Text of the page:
soon as practicable after each request is made. Other Commonwealth bodies have
a statutory requirement to assist with the preparation of costings where
necessary and subject to other laws. A total of 128 costings were released by
Treasury and Finance for the 2010 Federal election.
According to the Charter, the timeframe in which costings may be
requested is during the caretaker period, defined by the act as ‘the period
starting with the issue of the writ for the election and ending at the close of
the poll on the polling day for the election’.
This differs with the guidance on caretaker conventions issued by the
Department of the Prime Minister and Cabinet, which provides that the caretaker
period ‘continues until the election result is clear or, if there is a change
of Government, until the new Government is appointed.’
Guidelines for the costing of election commitments specify that costings
should be prepared in accordance with the methodologies used to prepare the Budget
statements and fiscal reports required by the Charter. Costings are to focus on
‘the effect of a policy on the Australian Government’s key Budget aggregates’
and may include ‘behavioural responses, but will generally not incorporate the second
round effects’ of a policy.
The election costings provisions were designed to reduce the incumbency
advantage of a Government by enabling the opposition to have access to the
resources of the public service for costings on the same basis as the Government
during the election period. The purpose of these
provisions was to ‘allow the electorate to be better informed of the financial
implications of election commitments.’
During the election period, Treasury and Finance also cost other
policies which have not been submitted under the Charter. These costings, which
are not usually published, are produced for the purpose of advising an incoming
Government on the cost of its election commitments.
The Parliamentary Library was also involved with costings work at the
2010 Federal election. This initiative was funded by a Budget allocation of $0.5
million in 2010-11 and in 2013-14 ‘to assist non government parties in
developing policies in the lead-up to federal elections’. The allocation was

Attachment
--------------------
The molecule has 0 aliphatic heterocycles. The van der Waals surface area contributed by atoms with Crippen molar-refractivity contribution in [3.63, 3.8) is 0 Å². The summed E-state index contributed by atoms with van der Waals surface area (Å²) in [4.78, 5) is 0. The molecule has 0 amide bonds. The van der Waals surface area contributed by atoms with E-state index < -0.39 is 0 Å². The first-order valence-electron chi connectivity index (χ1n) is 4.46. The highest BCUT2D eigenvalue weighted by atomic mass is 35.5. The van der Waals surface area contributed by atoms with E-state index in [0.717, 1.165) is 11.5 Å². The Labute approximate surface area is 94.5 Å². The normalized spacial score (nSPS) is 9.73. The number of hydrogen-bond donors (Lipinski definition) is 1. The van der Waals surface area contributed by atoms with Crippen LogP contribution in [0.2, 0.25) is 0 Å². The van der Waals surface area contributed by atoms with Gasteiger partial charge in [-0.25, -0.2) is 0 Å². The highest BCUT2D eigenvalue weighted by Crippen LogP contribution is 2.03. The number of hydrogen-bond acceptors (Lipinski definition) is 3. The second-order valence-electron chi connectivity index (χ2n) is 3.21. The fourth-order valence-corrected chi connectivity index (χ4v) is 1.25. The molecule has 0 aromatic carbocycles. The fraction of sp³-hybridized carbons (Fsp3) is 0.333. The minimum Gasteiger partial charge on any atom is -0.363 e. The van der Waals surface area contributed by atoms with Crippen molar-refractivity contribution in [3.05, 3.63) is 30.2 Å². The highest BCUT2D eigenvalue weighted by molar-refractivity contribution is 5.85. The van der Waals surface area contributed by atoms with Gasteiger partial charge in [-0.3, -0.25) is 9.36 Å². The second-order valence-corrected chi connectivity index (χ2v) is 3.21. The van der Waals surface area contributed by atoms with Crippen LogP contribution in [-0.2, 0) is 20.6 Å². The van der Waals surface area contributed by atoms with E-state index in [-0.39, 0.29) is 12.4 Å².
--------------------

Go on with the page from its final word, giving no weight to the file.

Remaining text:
made as part of the Operation Sunlight reform agenda.
A Pre-Election Policy Unit (PEPU) was established within the Library to
give effect to the new measure. The PEPU worked within principles established
by the Joint Standing Committee on the Parliamentary Library and commissioned
economic modelling from external consultants on behalf of non government Members.
Those reports commissioned were provided to the requesting Members on a
confidential basis on the understanding that they were to be published on the
Library website in the event that they were referred to on the public record by
a party or parliamentarian. Some of those reports were used as costings to
support certain election commitments and were subsequently published.
An evaluation of the service provided by the PEPU was undertaken in
October 2010. The first two recommendations of the evaluation reflected a need
for an ongoing costings and modelling service. These were:
Recommendation One: In the event a parliamentary
budget office (PBO) is established, its brief should include provision of the
kinds of assistance offered by the PEPU in 2010, such as costing and economic
Recommendation Two: Reflecting the iterative,
interactive nature of policy development, this assistance should be available
to parliamentarians on an ongoing basis.
Issues with the current election policy costing process
Many costings are not prepared prior to the election as parties can submit
their costings requests very late in the election period. This has the effect
of making it impossible for the departments to release a costing before polling
day. One possible reason for there being a delay in requesting certain costings
is that parties may seek political advantage by avoiding public scrutiny.
Rather than enabling the public to be better informed about the cost of
election promises, it has been reported that the public nature of the costings
process places pressure on Oppositions to withhold policies during the campaign
period, so that the costings process cannot be used against them.
Another reason for delaying the submission of policies for costings
relates to the availability of the latest fiscal and economic estimates, so
that they may be incorporated into the policy development process. Those estimates,
in the form of the pre‑election economic and fiscal outlook report, are
not released until ten days following the issue of writs for an election.
In its response to the Operation Sunlight Report, the Government
acknowledged the bias inherent within the costings provisions of the Charter.
The Government stated:
Policies of governments and oppositions are not costed fairly